Homissisi (Kor. 호미씻이, Chin. 洗鋤宴, 洗鋤會, lit. hoe washing) is a traditional summer festival held in farming communities in the beginning or middle of the seventh lunar month. By this time major activities related to the growth of crops are finished, as it is reflected in the name of the festival: a homi (Kor. 호미, hand hoe) is the main tool for weeding, the last task that farmers need to complete before harvesting in autumn. Thus, Homissisi represents the end of weeding via the act of "washing

Korean Seasonal Customs

Death anniversary rite

A Confucian rite performed in memory of ancestors at the earliest possible hour on their death anniversary. Gijesa is a term referring to a Confucian memorial rite held to honor the ancestors at the earliest hour on the anniversary of their death with food offerings prepared the day before. Koreans have maintained this tradition to remember and honor their ancestors on this day. The ceremony was traditionally held at jasi (Kor. 자시, Chin. 子時, the hour of the rat, between 23:30 to 00:30) when a ne

Korean Rites of Passage

Ritual offerings

Ritual food offered by the descendants to the ancestors during memorial rites. Jemul refers to food offerings used in memorial rites. Those preparing the rite take great care to keep the offerings from impurities by cleansing themselves, body and soul. They do not say anything unnecessary when buying the food or try to get discount on them. While cooking, the food is not tasted and care is taken to prevent human hair from falling onto the food. It is believed that if these taboos are not observe

Korean Rites of Passage

Head family

Head family of a clan descended through the eldest sons (under the concubine system, legitimate eldest sons). The concept of jongga originated in the code of clan regulations. The code of clan regulations is the logic that helps keep a kin group remain stable within a pyramid-shaped system; it is also a rule that prescribes where the legitimacy of the group is held. According to the code of clan regulations, an entire patrilineal kin group, that is, a lineage of eldest sons is called daejong (Ko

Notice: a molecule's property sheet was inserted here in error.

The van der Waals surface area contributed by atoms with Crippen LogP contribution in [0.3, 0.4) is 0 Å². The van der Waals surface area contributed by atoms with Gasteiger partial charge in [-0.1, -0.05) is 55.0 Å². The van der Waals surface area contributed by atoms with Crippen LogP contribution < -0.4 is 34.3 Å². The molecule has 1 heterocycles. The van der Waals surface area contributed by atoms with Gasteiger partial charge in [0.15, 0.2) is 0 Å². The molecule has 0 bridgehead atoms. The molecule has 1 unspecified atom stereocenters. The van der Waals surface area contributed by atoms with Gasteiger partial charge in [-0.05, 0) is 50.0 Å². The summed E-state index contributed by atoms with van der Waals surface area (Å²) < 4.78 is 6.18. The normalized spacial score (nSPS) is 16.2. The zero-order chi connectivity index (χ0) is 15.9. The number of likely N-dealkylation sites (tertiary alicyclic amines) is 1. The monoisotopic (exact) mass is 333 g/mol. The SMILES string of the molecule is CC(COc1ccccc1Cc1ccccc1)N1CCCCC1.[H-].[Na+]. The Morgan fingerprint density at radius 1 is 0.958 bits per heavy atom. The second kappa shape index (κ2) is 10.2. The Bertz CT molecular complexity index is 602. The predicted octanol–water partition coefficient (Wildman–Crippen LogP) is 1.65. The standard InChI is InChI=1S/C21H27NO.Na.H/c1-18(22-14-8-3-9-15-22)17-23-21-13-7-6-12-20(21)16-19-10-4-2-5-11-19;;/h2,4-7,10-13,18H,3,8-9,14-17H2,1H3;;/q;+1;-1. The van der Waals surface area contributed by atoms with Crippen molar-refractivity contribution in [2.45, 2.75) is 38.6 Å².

Korean Rites of Passage

BaekMinyoung

3 count

BaekMinyoung

3

Ritual for Goddess of Childbearing

Samsinmosigi is the ritual for worshipping Samsin, the Goddess of Childbearing, who blesses families with children and oversees their birth and health. Households that eagerly await children hold this ritual, especially families with only daughters and no son. Sometimes when a family is experiencing trouble, a shaman or fortuneteller recommends the ritual. Samsin ritual is officiated by the women of the family, including the wife, post-partum mother, or grandmother of a child. Sometimes an elder

Korean Folk Beliefs

Household Deities

Gasin are household deities that are worshipped within a home. In Korean folk religion, household deities reside in various parts of the home and are believed to be responsible for peace and wellbeing in the family, and the health and longevity of its members. Myriad household gods are worshipped, including Seongju (House Guardian God), Teoju (Land Tutelary God), Jowang (Kitchen Deity), Samsin (Goddess of Childbearing), Daegamsin (State Official God), Chilseong (Seven Stars), and Eop (God of Pro

Korean Folk Beliefs

Bride’s daily greetings to her parents-in-law

Custom in which the bride expresses her respect for the parents-in-law every morning or evening after hyeongugorye (Kor. 현구고례, Chin. 見舅姑禮, bride’s greeting to parents-in-law and other relatives after the wedding). After hyeongugorye, a bride spends the night at her husband’s home, gets up early in the morning, changes into clean clothes, and goes to greet her parents-in-law as a sign of respect. Depending on the family, the bride repeats this greeting in the evening before the parents-in-law go

Korean Rites of Passage

ByunHyemin

1 count

ByunHyemin

1

Funeral bier ornaments